Tuesday, 26 June 2012

NATO Consultations Today on Syrian Shootdown of Turkish Jet

Turkey will this morning put its case before the Ambassadors of the North Atlantic Council. Turkish politicians have said that Turkey will seek an Article V mutual defence declaration from the Alliance that this was an attack on all of NATO. For example, according to the AP, Deputy PM Bulent Arinc told journalists that:

"No doubt, Turkey has made necessary applications with NATO regarding Article 4 and Article 5. It should be known that within legality we will of course use all rights granted under international law until the end. This also includes self-defense. This also includes retaliation many-fold. This includes all sanctions that can be applied to the aggressor state under international law. Turkey will not leave anything out on this issue. The public should be assured."
However, he also said that Turkey does not want to go to war over the incident. Further reporting from the Guardian yesterday showed Turkey increasing pressure on NATO for support, as it was said that Syria had also fired on search and rescue planes looking for the downed jet and its pilots. The Guardian also had some explanation of why Turkey is going to NATO:

Sinan Ulgen, a former Turkish diplomat now at the Carnegie Endowment for International Peace, said: "The downing of a plane by one of Turkey's neighbours is unprecedented. Turkey is going to Nato and the UN security council to appease Turkey domestic opinion."On the bilateral level, it has no tools left. All the Syrian diplomats have been expelled and Turkey has no representation in Damascus any more. Its only option is to seek support from Turkey's partners in the multilateral arena."Statements of solidarity from western capitals will help Turkey fulfil two objectives: they will assuage domestic public opinion and Turkey can also use the incident as proof that the situation vis-a-vis Syria will remain volatile and unsustainable as long as Assad is there."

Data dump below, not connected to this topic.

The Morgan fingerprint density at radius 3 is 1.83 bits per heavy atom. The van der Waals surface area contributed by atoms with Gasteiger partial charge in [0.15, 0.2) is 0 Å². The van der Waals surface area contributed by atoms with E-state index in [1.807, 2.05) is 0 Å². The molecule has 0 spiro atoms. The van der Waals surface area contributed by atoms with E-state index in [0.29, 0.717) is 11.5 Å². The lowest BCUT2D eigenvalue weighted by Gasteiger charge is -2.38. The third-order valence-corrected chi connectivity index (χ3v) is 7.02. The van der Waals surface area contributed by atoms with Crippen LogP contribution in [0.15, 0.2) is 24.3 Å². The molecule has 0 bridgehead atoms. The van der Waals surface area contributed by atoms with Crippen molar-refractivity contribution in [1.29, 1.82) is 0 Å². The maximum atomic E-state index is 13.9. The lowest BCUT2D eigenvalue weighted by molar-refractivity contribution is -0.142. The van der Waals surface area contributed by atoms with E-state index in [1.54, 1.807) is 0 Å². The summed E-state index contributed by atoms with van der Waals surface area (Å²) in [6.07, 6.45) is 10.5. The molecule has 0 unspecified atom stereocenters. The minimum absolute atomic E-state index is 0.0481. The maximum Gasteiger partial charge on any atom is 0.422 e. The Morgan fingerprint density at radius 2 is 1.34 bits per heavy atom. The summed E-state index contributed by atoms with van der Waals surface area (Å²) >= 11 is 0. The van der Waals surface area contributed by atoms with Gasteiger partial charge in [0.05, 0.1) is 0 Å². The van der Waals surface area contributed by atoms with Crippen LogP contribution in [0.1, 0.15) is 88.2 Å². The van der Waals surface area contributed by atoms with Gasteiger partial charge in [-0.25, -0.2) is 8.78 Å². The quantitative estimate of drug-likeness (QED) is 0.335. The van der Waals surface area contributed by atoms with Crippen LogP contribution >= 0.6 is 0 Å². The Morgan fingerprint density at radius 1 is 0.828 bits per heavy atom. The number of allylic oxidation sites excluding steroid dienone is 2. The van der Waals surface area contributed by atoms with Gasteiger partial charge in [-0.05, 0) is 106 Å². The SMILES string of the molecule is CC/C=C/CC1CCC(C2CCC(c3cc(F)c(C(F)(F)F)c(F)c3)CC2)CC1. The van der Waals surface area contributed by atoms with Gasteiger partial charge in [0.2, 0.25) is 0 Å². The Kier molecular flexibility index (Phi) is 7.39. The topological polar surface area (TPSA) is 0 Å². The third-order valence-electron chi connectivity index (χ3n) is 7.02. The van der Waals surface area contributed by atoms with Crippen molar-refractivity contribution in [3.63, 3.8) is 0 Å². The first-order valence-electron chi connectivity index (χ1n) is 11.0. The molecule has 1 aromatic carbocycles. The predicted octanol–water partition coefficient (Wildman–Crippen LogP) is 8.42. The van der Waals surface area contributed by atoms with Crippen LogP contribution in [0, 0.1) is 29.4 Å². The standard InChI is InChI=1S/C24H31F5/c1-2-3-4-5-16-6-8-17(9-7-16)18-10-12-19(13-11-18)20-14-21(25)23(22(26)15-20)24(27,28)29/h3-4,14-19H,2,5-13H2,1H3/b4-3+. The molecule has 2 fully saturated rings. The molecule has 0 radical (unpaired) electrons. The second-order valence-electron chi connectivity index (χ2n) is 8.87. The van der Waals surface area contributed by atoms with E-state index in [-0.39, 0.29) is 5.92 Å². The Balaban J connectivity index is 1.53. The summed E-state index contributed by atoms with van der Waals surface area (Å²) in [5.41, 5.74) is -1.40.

The EU condemned the shooting down on Monday, but will not take more substantive action at this time. Russia, not surprisingly, appealed for restraint from NATO with Ria Novosti saying that Foreign Minister Andrei Zolotov had said that nothing should be done to make a political solution impossible. Which, given Russia's arming of the Syrian government, is pretty rich.

All in all it seems likely that NATO will offer support to to Turkey, and condemn the shooting down of their plane. But since Turkey admitted the plane had strayed into Syrian airspace and there is no evidence this is part of a wider attack on Turkey, let alone the Alliance, military action is very unlikely. This incident may, however, make Turkey more likely to offer covert support to rebel groups. It also reduces the political area Syria has for maneouvre.

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